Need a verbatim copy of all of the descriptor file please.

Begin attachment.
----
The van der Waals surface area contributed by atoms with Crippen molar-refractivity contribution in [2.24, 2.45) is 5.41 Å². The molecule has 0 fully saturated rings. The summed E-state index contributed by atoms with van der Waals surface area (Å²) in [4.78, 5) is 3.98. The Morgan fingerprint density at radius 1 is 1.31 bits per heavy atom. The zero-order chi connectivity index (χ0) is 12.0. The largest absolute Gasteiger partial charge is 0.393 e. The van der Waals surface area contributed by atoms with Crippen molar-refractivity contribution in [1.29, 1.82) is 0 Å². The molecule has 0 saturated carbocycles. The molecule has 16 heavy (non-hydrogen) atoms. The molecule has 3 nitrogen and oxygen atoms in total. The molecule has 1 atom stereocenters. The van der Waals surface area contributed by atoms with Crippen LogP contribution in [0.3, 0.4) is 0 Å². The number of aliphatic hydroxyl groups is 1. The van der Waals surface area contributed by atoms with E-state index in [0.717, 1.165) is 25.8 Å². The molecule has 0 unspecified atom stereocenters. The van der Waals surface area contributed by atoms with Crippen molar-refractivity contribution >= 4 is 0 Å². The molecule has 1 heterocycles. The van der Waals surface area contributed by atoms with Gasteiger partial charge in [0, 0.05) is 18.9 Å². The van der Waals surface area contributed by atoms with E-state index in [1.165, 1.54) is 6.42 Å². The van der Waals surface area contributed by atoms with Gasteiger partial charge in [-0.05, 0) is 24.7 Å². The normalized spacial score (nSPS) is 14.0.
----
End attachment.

The van der Waals surface area contributed by atoms with Crippen molar-refractivity contribution in [2.24, 2.45) is 5.41 Å². The molecule has 0 fully saturated rings. The summed E-state index contributed by atoms with van der Waals surface area (Å²) in [4.78, 5) is 3.98. The Morgan fingerprint density at radius 1 is 1.31 bits per heavy atom. The zero-order chi connectivity index (χ0) is 12.0. The largest absolute Gasteiger partial charge is 0.393 e. The van der Waals surface area contributed by atoms with Crippen molar-refractivity contribution in [1.29, 1.82) is 0 Å². The molecule has 0 saturated carbocycles. The molecule has 16 heavy (non-hydrogen) atoms. The molecule has 3 nitrogen and oxygen atoms in total. The molecule has 1 atom stereocenters. The van der Waals surface area contributed by atoms with Crippen LogP contribution in [0.3, 0.4) is 0 Å². The number of aliphatic hydroxyl groups is 1. The van der Waals surface area contributed by atoms with E-state index in [0.717, 1.165) is 25.8 Å². The molecule has 0 unspecified atom stereocenters. The van der Waals surface area contributed by atoms with Crippen molar-refractivity contribution >= 4 is 0 Å². The molecule has 1 heterocycles. The van der Waals surface area contributed by atoms with Gasteiger partial charge in [0, 0.05) is 18.9 Å². The van der Waals surface area contributed by atoms with E-state index in [1.165, 1.54) is 6.42 Å². The van der Waals surface area contributed by atoms with Gasteiger partial charge in [-0.05, 0) is 24.7 Å². The normalized spacial score (nSPS) is 14.0.